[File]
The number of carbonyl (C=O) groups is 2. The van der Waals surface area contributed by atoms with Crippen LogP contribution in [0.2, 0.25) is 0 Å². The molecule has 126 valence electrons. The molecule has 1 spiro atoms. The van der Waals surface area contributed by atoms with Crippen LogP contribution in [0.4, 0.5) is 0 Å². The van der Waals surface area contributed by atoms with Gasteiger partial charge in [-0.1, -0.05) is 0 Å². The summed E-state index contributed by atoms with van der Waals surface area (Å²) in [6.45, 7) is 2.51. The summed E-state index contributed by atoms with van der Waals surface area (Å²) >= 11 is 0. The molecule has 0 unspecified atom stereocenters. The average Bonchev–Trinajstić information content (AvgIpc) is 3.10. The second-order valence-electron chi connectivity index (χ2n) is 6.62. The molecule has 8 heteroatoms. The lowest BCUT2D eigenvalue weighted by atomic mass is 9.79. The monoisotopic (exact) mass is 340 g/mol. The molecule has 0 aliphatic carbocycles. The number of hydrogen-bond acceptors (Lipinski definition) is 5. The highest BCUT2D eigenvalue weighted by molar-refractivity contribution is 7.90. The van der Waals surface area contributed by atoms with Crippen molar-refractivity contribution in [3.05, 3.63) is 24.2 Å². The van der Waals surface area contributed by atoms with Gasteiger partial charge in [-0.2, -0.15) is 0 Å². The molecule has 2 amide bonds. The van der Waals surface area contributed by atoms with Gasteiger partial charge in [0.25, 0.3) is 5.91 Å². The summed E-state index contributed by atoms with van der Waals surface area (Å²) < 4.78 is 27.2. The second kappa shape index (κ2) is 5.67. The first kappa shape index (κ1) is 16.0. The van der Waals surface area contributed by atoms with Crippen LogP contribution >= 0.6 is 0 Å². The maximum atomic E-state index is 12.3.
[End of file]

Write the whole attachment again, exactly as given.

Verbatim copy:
The number of carbonyl (C=O) groups is 2. The van der Waals surface area contributed by atoms with Crippen LogP contribution in [0.2, 0.25) is 0 Å². The molecule has 126 valence electrons. The molecule has 1 spiro atoms. The van der Waals surface area contributed by atoms with Crippen LogP contribution in [0.4, 0.5) is 0 Å². The van der Waals surface area contributed by atoms with Gasteiger partial charge in [-0.1, -0.05) is 0 Å². The summed E-state index contributed by atoms with van der Waals surface area (Å²) in [6.45, 7) is 2.51. The summed E-state index contributed by atoms with van der Waals surface area (Å²) >= 11 is 0. The molecule has 0 unspecified atom stereocenters. The average Bonchev–Trinajstić information content (AvgIpc) is 3.10. The second-order valence-electron chi connectivity index (χ2n) is 6.62. The molecule has 8 heteroatoms. The lowest BCUT2D eigenvalue weighted by atomic mass is 9.79. The monoisotopic (exact) mass is 340 g/mol. The molecule has 0 aliphatic carbocycles. The number of hydrogen-bond acceptors (Lipinski definition) is 5. The highest BCUT2D eigenvalue weighted by molar-refractivity contribution is 7.90. The van der Waals surface area contributed by atoms with Crippen molar-refractivity contribution in [3.05, 3.63) is 24.2 Å². The van der Waals surface area contributed by atoms with Gasteiger partial charge in [-0.2, -0.15) is 0 Å². The molecule has 2 amide bonds. The van der Waals surface area contributed by atoms with Gasteiger partial charge in [0.25, 0.3) is 5.91 Å². The summed E-state index contributed by atoms with van der Waals surface area (Å²) < 4.78 is 27.2. The second kappa shape index (κ2) is 5.67. The first kappa shape index (κ1) is 16.0. The van der Waals surface area contributed by atoms with Crippen LogP contribution >= 0.6 is 0 Å². The maximum atomic E-state index is 12.3.